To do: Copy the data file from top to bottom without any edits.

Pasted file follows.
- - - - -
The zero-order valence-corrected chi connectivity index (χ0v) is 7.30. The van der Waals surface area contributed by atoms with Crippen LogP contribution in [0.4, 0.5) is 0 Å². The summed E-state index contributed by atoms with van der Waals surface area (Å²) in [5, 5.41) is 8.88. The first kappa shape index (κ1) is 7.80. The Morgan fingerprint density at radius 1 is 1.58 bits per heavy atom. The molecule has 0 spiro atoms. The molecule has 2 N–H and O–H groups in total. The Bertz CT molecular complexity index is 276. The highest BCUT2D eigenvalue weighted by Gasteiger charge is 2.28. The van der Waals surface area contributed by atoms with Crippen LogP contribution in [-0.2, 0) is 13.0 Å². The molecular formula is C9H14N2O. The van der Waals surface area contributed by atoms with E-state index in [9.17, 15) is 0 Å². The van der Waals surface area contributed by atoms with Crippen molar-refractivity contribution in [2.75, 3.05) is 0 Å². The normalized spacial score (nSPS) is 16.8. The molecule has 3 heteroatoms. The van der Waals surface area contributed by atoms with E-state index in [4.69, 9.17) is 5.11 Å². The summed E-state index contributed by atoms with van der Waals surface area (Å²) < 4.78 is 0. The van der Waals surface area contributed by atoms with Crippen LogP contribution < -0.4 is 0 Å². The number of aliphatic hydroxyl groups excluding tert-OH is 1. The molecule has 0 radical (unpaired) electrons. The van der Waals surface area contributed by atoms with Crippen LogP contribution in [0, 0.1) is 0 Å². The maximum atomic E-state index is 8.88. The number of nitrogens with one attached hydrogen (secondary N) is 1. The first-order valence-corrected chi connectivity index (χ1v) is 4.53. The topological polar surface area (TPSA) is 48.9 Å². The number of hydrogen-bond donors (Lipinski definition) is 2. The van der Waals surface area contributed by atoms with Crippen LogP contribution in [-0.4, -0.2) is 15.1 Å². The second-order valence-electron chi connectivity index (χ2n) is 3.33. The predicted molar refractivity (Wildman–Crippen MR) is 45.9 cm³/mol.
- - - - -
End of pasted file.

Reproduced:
The zero-order valence-corrected chi connectivity index (χ0v) is 7.30. The van der Waals surface area contributed by atoms with Crippen LogP contribution in [0.4, 0.5) is 0 Å². The summed E-state index contributed by atoms with van der Waals surface area (Å²) in [5, 5.41) is 8.88. The first kappa shape index (κ1) is 7.80. The Morgan fingerprint density at radius 1 is 1.58 bits per heavy atom. The molecule has 0 spiro atoms. The molecule has 2 N–H and O–H groups in total. The Bertz CT molecular complexity index is 276. The highest BCUT2D eigenvalue weighted by Gasteiger charge is 2.28. The van der Waals surface area contributed by atoms with Crippen LogP contribution in [-0.2, 0) is 13.0 Å². The molecular formula is C9H14N2O. The van der Waals surface area contributed by atoms with E-state index in [9.17, 15) is 0 Å². The van der Waals surface area contributed by atoms with Crippen molar-refractivity contribution in [2.75, 3.05) is 0 Å². The normalized spacial score (nSPS) is 16.8. The molecule has 3 heteroatoms. The van der Waals surface area contributed by atoms with E-state index in [4.69, 9.17) is 5.11 Å². The summed E-state index contributed by atoms with van der Waals surface area (Å²) < 4.78 is 0. The van der Waals surface area contributed by atoms with Crippen LogP contribution < -0.4 is 0 Å². The number of aliphatic hydroxyl groups excluding tert-OH is 1. The molecule has 0 radical (unpaired) electrons. The van der Waals surface area contributed by atoms with Crippen LogP contribution in [0, 0.1) is 0 Å². The maximum atomic E-state index is 8.88. The number of nitrogens with one attached hydrogen (secondary N) is 1. The first-order valence-corrected chi connectivity index (χ1v) is 4.53. The topological polar surface area (TPSA) is 48.9 Å². The number of hydrogen-bond donors (Lipinski definition) is 2. The van der Waals surface area contributed by atoms with Crippen LogP contribution in [-0.4, -0.2) is 15.1 Å². The second-order valence-electron chi connectivity index (χ2n) is 3.33. The predicted molar refractivity (Wildman–Crippen MR) is 45.9 cm³/mol.